Finally, the plunger 168 is inserted into chamber 192 such that second end portion 175 of plunger 168 approaches the bottom 191 of chamber 192, to push a measured amount of the reagent or sample into the plastic film portion 117. As shown, plunger 168 is configured such that upon full insertion, second end portion 175 does not quite meet bottom 191 of chamber 192. The remaining space is useful in trapping bubbles, thereby reducing the number of bubbles entering plastic film portion 117. However, in some embodiments it may be desirable for second end portion 175 to meet bottom 191 upon full insertion of plunger 168. In the embodiment shown in Fig. 5, entry channels 115a, 115b, 115d, 115e, 115g, 115h, 1 lSj, 115k, and 1151 alI Iead to reaction zones or reservoir blisters. It is understood that full insertion of the plunger associated with entry channel 115a would force a sample into three-lobed blister 122, full insertion of the plunger associated with entry channel 115b would force a reagent into reservoir blister 101, full insertion of the plunger associated with entry channel I 15d would force a reagent into reservoir blister 102, full insertion of the plunger associated with entry channel 115e would force a reagent into reservoir blister 103, full insertion of the plunger associated with entry channel 115g would force a reagent into reservoir blister 104, full insertion of the plunger associated with entry channel 115h would force a reagent into reservoir blister 105, full insertion of the plunger associated with entry channel 115j would force a reagent into reservoir blister 106, full insertion of the plunger associated with entry channel 115k would force a reagent into reservoir blister 107, and full insertion of the plunger associated with entry channel 1151 would force a reagent into reservoir blister 108.
If a plunger design is used including notch 169 as illustrated in the embodiment shown in Fig. 5a, the plunger 168 may be rotated prior to being lowered, so as to offset notch 169 and to close off injection port 141 from communication with chamber 192, to seal the contents therein. This acts to minimize any potential backflow of fluid through injection port 141 to the surrounding atmosphere, which is particularly useful when it is desired to delay in full insertion of the plunger. Although notch 169 is shown and described above with respect to plunger 168, it is within the scope of this disclosure to close off injection port 141 soon after dispensing the fluid sample into the chamber 192 by other means, such as depressing plunger 168 toward the bottom of chamber 192, heat sealing, unidirectional valves, or self-sealing ports, for example. If heat sealing is used as the sealing method, a seal bar could be included in the instrument such that all chambers are heat sealed upon insertion of the pouch into the instrument.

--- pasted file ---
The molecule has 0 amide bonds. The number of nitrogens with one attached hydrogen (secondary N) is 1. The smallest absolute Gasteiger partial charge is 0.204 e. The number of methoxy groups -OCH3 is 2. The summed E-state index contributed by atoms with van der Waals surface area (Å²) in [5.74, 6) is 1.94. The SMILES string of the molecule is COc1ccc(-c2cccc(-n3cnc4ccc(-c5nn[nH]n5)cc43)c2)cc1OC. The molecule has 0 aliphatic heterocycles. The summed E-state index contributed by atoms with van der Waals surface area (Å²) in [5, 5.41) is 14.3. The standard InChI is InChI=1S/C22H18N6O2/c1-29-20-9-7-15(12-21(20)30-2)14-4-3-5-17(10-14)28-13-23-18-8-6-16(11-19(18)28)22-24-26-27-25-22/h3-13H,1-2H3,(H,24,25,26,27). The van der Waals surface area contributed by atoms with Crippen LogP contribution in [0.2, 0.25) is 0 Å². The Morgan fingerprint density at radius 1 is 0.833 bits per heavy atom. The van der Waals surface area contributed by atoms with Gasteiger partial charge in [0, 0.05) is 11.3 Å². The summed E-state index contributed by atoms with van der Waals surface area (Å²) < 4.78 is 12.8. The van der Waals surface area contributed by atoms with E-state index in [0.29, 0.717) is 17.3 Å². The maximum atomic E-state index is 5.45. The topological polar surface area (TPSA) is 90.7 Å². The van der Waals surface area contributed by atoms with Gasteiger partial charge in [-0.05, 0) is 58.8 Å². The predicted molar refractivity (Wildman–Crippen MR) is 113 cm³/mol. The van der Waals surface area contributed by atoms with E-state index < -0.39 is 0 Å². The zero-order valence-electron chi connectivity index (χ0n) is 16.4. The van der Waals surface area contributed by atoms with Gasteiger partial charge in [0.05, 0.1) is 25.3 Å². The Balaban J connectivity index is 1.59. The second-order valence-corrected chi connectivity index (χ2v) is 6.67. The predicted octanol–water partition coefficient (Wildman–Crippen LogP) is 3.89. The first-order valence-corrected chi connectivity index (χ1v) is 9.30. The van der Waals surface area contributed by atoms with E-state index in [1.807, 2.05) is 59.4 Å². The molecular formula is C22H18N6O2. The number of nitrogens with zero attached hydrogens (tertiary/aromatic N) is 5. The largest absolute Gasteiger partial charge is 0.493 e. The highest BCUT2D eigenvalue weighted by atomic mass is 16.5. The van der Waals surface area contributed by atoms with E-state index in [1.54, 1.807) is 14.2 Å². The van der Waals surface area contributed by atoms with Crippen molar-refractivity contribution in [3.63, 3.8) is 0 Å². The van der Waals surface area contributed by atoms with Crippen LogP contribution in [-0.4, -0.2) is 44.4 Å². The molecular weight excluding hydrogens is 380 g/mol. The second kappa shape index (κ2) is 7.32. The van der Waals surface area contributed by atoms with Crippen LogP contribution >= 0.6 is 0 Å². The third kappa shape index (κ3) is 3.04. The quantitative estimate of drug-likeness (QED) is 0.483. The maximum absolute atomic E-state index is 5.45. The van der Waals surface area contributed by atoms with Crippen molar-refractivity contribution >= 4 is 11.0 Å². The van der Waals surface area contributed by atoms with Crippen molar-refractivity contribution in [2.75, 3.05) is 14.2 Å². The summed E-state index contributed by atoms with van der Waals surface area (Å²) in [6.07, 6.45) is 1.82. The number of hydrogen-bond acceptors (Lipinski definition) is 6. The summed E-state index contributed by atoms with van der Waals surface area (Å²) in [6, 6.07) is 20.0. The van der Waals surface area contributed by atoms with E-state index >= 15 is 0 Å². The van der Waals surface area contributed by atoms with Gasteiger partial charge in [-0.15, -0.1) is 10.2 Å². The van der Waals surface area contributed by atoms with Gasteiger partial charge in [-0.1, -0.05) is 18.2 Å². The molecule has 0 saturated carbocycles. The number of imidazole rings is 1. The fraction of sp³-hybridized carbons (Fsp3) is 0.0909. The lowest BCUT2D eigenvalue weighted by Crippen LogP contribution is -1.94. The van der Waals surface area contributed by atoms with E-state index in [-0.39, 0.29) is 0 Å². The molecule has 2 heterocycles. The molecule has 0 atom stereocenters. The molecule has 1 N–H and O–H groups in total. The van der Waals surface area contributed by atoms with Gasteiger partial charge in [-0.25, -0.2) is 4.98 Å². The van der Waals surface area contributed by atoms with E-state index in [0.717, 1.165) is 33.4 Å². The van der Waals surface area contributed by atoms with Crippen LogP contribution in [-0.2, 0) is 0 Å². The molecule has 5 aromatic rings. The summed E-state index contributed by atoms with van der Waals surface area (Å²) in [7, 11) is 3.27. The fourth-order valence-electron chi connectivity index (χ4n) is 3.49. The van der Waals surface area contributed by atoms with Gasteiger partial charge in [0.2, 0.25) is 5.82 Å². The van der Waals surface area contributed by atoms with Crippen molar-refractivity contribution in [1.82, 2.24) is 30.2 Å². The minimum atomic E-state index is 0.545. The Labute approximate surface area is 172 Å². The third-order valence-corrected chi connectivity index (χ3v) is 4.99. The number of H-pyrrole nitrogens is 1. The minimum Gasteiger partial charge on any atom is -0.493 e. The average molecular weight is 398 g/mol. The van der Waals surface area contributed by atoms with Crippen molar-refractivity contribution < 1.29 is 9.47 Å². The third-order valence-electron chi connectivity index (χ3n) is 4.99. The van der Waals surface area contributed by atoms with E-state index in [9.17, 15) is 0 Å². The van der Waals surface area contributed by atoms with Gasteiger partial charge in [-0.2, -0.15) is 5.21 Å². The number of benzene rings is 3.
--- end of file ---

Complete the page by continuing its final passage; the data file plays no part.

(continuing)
In the illustrative method, the user injects the sample into the injection port 141 associated with entry channel 1 15a, and water into the various other injection ports. The water rehydrates reagents that have been previously freeze-dried into chambers associated with each of entry channels 115b, 115d, 115e, 115g, 115h, 115j, 115k, and 1151. The water may be injected through one single seal and then be distributed via a channel to each of the chambers, as shown in Fig. 6 below, or the water could be injected into each chamber independently. Alternatively, rather than injecting water to rehydrate dried reagents, wet reagents such as lysis reagents, nucleic acid extraction reagents, and PCR reagents may be injected into the appropriate chambers 192 of the fitment 190.